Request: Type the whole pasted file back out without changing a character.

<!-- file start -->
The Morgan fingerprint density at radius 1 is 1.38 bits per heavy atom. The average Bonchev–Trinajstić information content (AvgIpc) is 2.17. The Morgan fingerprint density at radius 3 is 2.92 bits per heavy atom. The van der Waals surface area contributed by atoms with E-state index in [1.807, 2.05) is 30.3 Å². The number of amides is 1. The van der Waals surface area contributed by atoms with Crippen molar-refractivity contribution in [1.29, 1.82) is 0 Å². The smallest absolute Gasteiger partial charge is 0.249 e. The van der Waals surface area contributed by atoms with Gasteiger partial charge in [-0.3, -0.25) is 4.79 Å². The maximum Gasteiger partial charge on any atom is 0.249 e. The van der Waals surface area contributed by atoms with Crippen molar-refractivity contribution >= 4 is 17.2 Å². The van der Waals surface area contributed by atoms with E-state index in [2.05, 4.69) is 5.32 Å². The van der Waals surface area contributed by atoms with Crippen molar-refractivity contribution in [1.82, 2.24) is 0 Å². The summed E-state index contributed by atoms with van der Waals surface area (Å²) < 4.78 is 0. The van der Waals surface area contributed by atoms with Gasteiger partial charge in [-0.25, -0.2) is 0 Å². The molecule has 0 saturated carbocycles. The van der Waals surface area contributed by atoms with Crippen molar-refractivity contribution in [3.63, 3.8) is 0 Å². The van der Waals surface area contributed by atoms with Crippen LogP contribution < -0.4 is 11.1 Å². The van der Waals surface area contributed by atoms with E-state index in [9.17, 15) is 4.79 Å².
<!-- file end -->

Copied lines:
The Morgan fingerprint density at radius 1 is 1.38 bits per heavy atom. The average Bonchev–Trinajstić information content (AvgIpc) is 2.17. The Morgan fingerprint density at radius 3 is 2.92 bits per heavy atom. The van der Waals surface area contributed by atoms with E-state index in [1.807, 2.05) is 30.3 Å². The number of amides is 1. The van der Waals surface area contributed by atoms with Crippen molar-refractivity contribution in [1.29, 1.82) is 0 Å². The smallest absolute Gasteiger partial charge is 0.249 e. The van der Waals surface area contributed by atoms with Gasteiger partial charge in [-0.3, -0.25) is 4.79 Å². The maximum Gasteiger partial charge on any atom is 0.249 e. The van der Waals surface area contributed by atoms with Crippen molar-refractivity contribution >= 4 is 17.2 Å². The van der Waals surface area contributed by atoms with E-state index in [2.05, 4.69) is 5.32 Å². The van der Waals surface area contributed by atoms with Crippen molar-refractivity contribution in [1.82, 2.24) is 0 Å². The summed E-state index contributed by atoms with van der Waals surface area (Å²) < 4.78 is 0. The van der Waals surface area contributed by atoms with Gasteiger partial charge in [-0.25, -0.2) is 0 Å². The molecule has 0 saturated carbocycles. The van der Waals surface area contributed by atoms with Crippen molar-refractivity contribution in [3.63, 3.8) is 0 Å². The van der Waals surface area contributed by atoms with Crippen LogP contribution < -0.4 is 11.1 Å². The van der Waals surface area contributed by atoms with E-state index in [9.17, 15) is 4.79 Å².